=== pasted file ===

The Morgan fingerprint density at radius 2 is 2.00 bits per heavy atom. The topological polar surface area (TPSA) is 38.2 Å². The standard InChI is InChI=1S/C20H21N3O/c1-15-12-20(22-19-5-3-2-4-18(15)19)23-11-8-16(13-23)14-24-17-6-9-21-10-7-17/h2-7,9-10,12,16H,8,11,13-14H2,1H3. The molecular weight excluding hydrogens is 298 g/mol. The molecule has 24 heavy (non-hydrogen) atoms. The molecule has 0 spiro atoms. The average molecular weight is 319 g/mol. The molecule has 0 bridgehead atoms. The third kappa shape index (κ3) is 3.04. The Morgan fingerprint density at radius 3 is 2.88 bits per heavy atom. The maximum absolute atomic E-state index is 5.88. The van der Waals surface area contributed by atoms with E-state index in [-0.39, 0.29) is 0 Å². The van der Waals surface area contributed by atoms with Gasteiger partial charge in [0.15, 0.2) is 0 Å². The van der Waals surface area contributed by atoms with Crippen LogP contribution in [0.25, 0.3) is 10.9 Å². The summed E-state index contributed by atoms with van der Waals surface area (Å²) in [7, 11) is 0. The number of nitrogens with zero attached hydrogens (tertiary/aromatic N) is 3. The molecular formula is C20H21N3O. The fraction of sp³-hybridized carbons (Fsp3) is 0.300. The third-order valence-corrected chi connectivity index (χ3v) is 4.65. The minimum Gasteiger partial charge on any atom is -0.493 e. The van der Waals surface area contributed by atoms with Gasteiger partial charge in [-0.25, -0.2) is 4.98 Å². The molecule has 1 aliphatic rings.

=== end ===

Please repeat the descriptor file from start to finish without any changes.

The Morgan fingerprint density at radius 2 is 2.00 bits per heavy atom. The topological polar surface area (TPSA) is 38.2 Å². The standard InChI is InChI=1S/C20H21N3O/c1-15-12-20(22-19-5-3-2-4-18(15)19)23-11-8-16(13-23)14-24-17-6-9-21-10-7-17/h2-7,9-10,12,16H,8,11,13-14H2,1H3. The molecular weight excluding hydrogens is 298 g/mol. The molecule has 24 heavy (non-hydrogen) atoms. The molecule has 0 spiro atoms. The average molecular weight is 319 g/mol. The molecule has 0 bridgehead atoms. The third kappa shape index (κ3) is 3.04. The Morgan fingerprint density at radius 3 is 2.88 bits per heavy atom. The maximum absolute atomic E-state index is 5.88. The van der Waals surface area contributed by atoms with E-state index in [-0.39, 0.29) is 0 Å². The van der Waals surface area contributed by atoms with Gasteiger partial charge in [0.15, 0.2) is 0 Å². The van der Waals surface area contributed by atoms with Crippen LogP contribution in [0.25, 0.3) is 10.9 Å². The summed E-state index contributed by atoms with van der Waals surface area (Å²) in [7, 11) is 0. The number of nitrogens with zero attached hydrogens (tertiary/aromatic N) is 3. The molecular formula is C20H21N3O. The fraction of sp³-hybridized carbons (Fsp3) is 0.300. The third-order valence-corrected chi connectivity index (χ3v) is 4.65. The minimum Gasteiger partial charge on any atom is -0.493 e. The van der Waals surface area contributed by atoms with Gasteiger partial charge in [-0.25, -0.2) is 4.98 Å². The molecule has 1 aliphatic rings.